Court Rules Against Caster Semenya in Landmark Case Against IAAF

South Africa‘s Caster Semenya lost her appeal against rules designed to lower naturally high levels of testosterone in some female runners on Wednesday, 1 May 2019.

The three-judge panel of the Court of Arbitration for Sport delivered a complex verdict and “dismissed both arbitration requests” from Semenya and the governing body of track and field.

In a landmark judgment, the court said the IAAF’s proposed rules on athletes with “differences of sex development (DSD)” are discriminatory but should be applied.

The judges ruled 2-1 that “on the basis of the evidence submitted by the parties, such discrimination is a necessary, reasonable and proportionate means of achieving the IAAF’s aim of preserving the integrity of female athletics in the Restricted Events.”

Semenya, a two-time Olympic champion in the 800 meters, will now be forced to medicate to suppress her testosterone levels if she wants to defend her world title in September in Doha, Qatar.

“I know that the IAAF’s regulations have always targeted me specifically,” the South African runner said in a statement released by her lawyers. “For a decade the IAAF has tried to slow me down, but this has actually made me stronger. The decision of the CAS will not hold me back. I will once again rise above and continue to inspire young women and athletes in South Africa and around the world.”

The 28-year-old Semenya also posted a statement on her Twitter account shortly after the verdict was announced, saying “Sometimes it’s better to react with no reaction.”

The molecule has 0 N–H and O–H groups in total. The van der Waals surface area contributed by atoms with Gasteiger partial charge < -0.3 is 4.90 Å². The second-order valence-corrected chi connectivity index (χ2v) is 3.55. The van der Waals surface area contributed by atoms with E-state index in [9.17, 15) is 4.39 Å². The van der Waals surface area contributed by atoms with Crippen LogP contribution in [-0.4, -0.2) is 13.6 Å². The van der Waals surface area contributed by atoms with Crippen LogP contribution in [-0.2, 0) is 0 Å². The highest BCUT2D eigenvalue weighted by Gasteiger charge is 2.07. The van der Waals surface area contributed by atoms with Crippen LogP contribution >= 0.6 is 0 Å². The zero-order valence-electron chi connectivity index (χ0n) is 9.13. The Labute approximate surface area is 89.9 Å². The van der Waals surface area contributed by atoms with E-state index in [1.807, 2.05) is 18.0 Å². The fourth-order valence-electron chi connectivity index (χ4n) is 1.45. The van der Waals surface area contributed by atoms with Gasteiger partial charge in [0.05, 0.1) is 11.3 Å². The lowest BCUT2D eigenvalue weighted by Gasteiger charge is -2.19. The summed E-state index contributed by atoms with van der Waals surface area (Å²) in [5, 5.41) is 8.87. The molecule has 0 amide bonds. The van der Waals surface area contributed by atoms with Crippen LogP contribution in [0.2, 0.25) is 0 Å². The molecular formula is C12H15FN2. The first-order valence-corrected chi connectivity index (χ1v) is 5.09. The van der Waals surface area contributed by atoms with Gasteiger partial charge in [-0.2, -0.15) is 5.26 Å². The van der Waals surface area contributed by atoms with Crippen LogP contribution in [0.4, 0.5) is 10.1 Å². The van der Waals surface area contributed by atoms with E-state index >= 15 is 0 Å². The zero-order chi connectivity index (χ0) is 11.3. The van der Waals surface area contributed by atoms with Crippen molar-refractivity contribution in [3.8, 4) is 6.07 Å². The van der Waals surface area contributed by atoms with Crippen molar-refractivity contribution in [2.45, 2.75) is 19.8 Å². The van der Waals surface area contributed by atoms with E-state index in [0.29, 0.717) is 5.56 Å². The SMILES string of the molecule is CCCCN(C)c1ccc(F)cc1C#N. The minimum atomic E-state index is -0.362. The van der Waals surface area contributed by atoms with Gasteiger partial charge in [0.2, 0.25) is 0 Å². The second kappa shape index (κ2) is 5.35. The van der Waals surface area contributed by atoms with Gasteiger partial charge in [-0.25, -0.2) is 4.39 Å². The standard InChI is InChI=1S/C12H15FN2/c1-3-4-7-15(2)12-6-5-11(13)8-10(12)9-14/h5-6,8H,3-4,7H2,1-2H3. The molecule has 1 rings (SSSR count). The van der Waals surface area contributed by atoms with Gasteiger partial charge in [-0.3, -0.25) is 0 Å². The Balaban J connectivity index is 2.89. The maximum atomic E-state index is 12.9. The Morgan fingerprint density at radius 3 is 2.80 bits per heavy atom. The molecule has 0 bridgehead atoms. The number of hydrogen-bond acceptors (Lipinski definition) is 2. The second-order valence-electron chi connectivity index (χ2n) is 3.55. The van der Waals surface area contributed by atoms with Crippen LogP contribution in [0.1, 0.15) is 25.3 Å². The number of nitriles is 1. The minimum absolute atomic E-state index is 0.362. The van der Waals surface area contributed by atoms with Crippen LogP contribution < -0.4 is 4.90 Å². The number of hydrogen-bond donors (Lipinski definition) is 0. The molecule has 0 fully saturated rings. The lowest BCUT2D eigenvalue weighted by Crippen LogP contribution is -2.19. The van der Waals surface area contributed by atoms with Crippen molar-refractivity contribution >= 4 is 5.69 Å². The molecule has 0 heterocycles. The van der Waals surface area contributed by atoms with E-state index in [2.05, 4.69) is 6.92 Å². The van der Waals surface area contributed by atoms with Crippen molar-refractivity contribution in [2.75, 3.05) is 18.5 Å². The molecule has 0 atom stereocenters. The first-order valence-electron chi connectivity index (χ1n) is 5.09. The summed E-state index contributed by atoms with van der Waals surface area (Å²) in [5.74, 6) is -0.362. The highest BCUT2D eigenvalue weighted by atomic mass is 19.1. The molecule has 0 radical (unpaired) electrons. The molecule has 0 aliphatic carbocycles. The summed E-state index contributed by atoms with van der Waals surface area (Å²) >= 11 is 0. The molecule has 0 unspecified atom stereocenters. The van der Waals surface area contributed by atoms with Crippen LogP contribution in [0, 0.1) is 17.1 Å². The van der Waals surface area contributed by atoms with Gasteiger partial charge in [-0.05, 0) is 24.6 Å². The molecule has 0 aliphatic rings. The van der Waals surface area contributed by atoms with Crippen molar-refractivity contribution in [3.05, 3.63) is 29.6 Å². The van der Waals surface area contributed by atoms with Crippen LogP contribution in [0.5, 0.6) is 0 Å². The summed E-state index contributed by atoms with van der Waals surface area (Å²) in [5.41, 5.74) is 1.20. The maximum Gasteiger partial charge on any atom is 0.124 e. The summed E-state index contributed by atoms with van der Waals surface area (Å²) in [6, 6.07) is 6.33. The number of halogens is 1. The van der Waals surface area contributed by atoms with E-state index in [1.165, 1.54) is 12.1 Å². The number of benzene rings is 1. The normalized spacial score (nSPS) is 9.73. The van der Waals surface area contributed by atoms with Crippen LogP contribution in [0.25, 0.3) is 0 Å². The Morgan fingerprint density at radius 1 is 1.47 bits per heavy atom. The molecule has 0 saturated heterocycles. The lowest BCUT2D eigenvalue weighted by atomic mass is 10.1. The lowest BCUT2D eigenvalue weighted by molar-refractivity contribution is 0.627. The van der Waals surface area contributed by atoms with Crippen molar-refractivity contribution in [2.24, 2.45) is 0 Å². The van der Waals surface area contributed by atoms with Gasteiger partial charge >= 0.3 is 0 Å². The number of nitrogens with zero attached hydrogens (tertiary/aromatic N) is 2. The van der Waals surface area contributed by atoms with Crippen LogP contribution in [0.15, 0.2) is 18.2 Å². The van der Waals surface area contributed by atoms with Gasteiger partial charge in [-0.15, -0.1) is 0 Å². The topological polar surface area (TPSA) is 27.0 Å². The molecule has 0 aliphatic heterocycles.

Semenya’s Response to the judgement

Semenya was travelling to Doha on Wednesday for the first Diamond League track meet of the season, where she is expected to race in the 800 on Friday. The Diamond League is an annual series of meets for the top athletes in the world, and the Doha event is the last one before the new rules apply.

Still, the CAS panel “strongly encouraged” the IAAF to note its concerns when applying the rules, which the judges believe might have to be modified in the future to be fair.

The Monaco-based IAAF said in a statement it was grateful to the court and would apply the rules starting next Wednesday. That gives affected runners wishing to race at the Sept. 28-Oct. 6 world championships one week to begin medicating and submit to a blood test.

That is a “special transitional provision” because the IAAF rules require women to lower their testosterone levels below 5 nanomoles per liter of blood for at least six continuous months to be eligible for top-level events.

The IAAF went into the case with the scientific argument that female runners with high testosterone levels have an unfair advantage in events from 400 meters to the mile.

However, the judges want the IAAF to begin applying the rules only up to the 800 because the evidence was not clear that women with hyperandrogenism have a competitive advantage in the 1,500.

“The CAS Panel suggested that the IAAF consider deferring the application of the DSD Regulations to these events (1,500 and the mile) until more evidence is available,” the court said.

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